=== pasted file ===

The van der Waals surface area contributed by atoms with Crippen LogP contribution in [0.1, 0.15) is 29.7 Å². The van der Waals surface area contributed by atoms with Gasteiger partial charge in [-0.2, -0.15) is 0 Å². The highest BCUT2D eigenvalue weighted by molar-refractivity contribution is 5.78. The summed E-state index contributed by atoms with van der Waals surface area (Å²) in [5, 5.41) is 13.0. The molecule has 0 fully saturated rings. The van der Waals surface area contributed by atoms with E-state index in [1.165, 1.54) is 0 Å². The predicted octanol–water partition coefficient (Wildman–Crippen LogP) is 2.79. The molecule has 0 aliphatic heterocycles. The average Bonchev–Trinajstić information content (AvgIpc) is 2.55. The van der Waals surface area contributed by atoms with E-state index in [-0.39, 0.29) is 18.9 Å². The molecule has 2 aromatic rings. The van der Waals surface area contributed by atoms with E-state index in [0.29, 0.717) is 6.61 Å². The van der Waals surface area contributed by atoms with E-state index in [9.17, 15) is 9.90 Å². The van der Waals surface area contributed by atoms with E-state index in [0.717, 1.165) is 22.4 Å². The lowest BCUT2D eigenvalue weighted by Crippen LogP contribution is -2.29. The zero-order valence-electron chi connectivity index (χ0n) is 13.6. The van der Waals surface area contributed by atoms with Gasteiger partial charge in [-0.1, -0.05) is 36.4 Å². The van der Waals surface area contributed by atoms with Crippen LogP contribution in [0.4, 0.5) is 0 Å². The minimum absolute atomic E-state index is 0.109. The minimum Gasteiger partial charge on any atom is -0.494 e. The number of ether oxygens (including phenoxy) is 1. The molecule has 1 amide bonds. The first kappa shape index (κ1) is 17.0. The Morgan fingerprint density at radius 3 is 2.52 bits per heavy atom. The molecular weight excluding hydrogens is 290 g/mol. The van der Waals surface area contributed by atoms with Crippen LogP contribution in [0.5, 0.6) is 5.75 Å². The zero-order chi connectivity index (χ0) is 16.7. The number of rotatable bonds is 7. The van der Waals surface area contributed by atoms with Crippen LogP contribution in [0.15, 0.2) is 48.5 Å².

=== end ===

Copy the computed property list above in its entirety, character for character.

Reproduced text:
The van der Waals surface area contributed by atoms with Crippen LogP contribution in [0.1, 0.15) is 29.7 Å². The van der Waals surface area contributed by atoms with Gasteiger partial charge in [-0.2, -0.15) is 0 Å². The highest BCUT2D eigenvalue weighted by molar-refractivity contribution is 5.78. The summed E-state index contributed by atoms with van der Waals surface area (Å²) in [5, 5.41) is 13.0. The molecule has 0 fully saturated rings. The van der Waals surface area contributed by atoms with E-state index in [1.165, 1.54) is 0 Å². The predicted octanol–water partition coefficient (Wildman–Crippen LogP) is 2.79. The molecule has 0 aliphatic heterocycles. The average Bonchev–Trinajstić information content (AvgIpc) is 2.55. The van der Waals surface area contributed by atoms with E-state index in [-0.39, 0.29) is 18.9 Å². The molecule has 2 aromatic rings. The van der Waals surface area contributed by atoms with E-state index in [0.29, 0.717) is 6.61 Å². The van der Waals surface area contributed by atoms with E-state index in [9.17, 15) is 9.90 Å². The van der Waals surface area contributed by atoms with E-state index in [0.717, 1.165) is 22.4 Å². The lowest BCUT2D eigenvalue weighted by Crippen LogP contribution is -2.29. The zero-order valence-electron chi connectivity index (χ0n) is 13.6. The van der Waals surface area contributed by atoms with Gasteiger partial charge in [-0.1, -0.05) is 36.4 Å². The van der Waals surface area contributed by atoms with Crippen LogP contribution in [0.4, 0.5) is 0 Å². The minimum absolute atomic E-state index is 0.109. The minimum Gasteiger partial charge on any atom is -0.494 e. The number of ether oxygens (including phenoxy) is 1. The molecule has 1 amide bonds. The first kappa shape index (κ1) is 17.0. The Morgan fingerprint density at radius 3 is 2.52 bits per heavy atom. The molecular weight excluding hydrogens is 290 g/mol. The van der Waals surface area contributed by atoms with Crippen LogP contribution in [0.5, 0.6) is 5.75 Å². The zero-order chi connectivity index (χ0) is 16.7. The number of rotatable bonds is 7. The van der Waals surface area contributed by atoms with Crippen LogP contribution in [0.15, 0.2) is 48.5 Å².